Before you Boris Kollár (58) got into politics, he was known throughout Slovakia as a successful businessman and father of many. The former Speaker of the Parliament never hid the fact that he grew up with only a mother who did everything for her two sons, and in order to support the family, she also had several jobs. He talked about his past for .
“I didn’t really miss my father in my childhood. We lived with my grandmother and at one time my mother had a boyfriend who lived with us. So I had a male role model there, if my mother was so active that she collected other children from the yard and went skiing to Bezovec or Petržalka to the amusement park, or some kind of hike.” revealed to istream.sk.
“She was more active than the other parents of my friends. Everyone jumped into her car and she set off for some adrenaline with us.” added Kollár, who was sorry that his father did not meet with them, but he never blamed him for it, and in the end they found their way to each other. “He died of cancer and when he was leaving, I held his hand and we forgave each other,” he said. The close relationship with his mother at a young age also turned into his traumas.
“I was afraid of one thing and I couldn’t bear it for a long time. Once I saw on TV that there was an accident, the parents died and did not return from a business trip. And it stuck with me so much that when she went to work and didn’t stay at home, I realized that I only had her and my brother and if something happened to her, we would be left alone in the world, and what would happen to us. I was terrified and had a panic attack,” revealed his 13th chamber.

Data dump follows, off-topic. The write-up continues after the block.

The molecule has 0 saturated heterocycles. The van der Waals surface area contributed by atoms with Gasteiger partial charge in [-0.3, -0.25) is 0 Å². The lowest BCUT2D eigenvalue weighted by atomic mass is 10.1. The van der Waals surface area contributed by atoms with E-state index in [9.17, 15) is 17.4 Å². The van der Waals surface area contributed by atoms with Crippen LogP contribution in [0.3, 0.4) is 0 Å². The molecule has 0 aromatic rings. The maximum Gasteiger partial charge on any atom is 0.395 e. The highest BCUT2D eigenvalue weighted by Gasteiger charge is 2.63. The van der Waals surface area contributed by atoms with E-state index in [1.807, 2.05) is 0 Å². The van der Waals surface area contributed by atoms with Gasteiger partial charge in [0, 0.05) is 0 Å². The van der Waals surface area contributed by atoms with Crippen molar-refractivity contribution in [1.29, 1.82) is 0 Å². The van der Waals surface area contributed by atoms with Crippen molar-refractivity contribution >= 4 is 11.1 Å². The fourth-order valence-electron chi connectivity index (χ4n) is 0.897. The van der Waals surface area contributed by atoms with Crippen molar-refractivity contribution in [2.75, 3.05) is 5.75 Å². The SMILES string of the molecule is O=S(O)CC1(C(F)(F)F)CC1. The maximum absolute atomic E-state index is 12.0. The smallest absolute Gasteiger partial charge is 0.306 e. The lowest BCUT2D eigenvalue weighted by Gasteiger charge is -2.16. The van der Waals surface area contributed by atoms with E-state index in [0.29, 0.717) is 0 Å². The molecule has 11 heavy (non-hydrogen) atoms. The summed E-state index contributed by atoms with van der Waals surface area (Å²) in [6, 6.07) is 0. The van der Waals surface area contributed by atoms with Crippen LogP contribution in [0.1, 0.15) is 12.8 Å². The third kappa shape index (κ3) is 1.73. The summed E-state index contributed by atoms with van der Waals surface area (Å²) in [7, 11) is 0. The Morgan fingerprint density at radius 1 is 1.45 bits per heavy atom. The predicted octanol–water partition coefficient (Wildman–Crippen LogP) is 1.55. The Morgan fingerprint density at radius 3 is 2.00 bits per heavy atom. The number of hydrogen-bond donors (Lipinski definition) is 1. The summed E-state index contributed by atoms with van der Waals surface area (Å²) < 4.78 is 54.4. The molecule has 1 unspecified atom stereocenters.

Everyone knows Kollár as a rich man, but he was not surrounded by luxury in his childhood. As he says, they didn’t have it easy, but his mother did everything to make sure they didn’t miss anything.
“My mom was never home at 4 p.m. She often worked late into the night and struggled. She also had a second job and many times, when things were bad, she also took on some cleaning and I went to help her. We washed the corridors, the elevators, there was always a smell,” continued the head of the We Are Family movement.
“It was not always easy. I experienced my own, it hardened me and I said to myself that when I grow up, I want to be rich and successful so that my children don’t have to experience this. That was my engine for success,” he finished.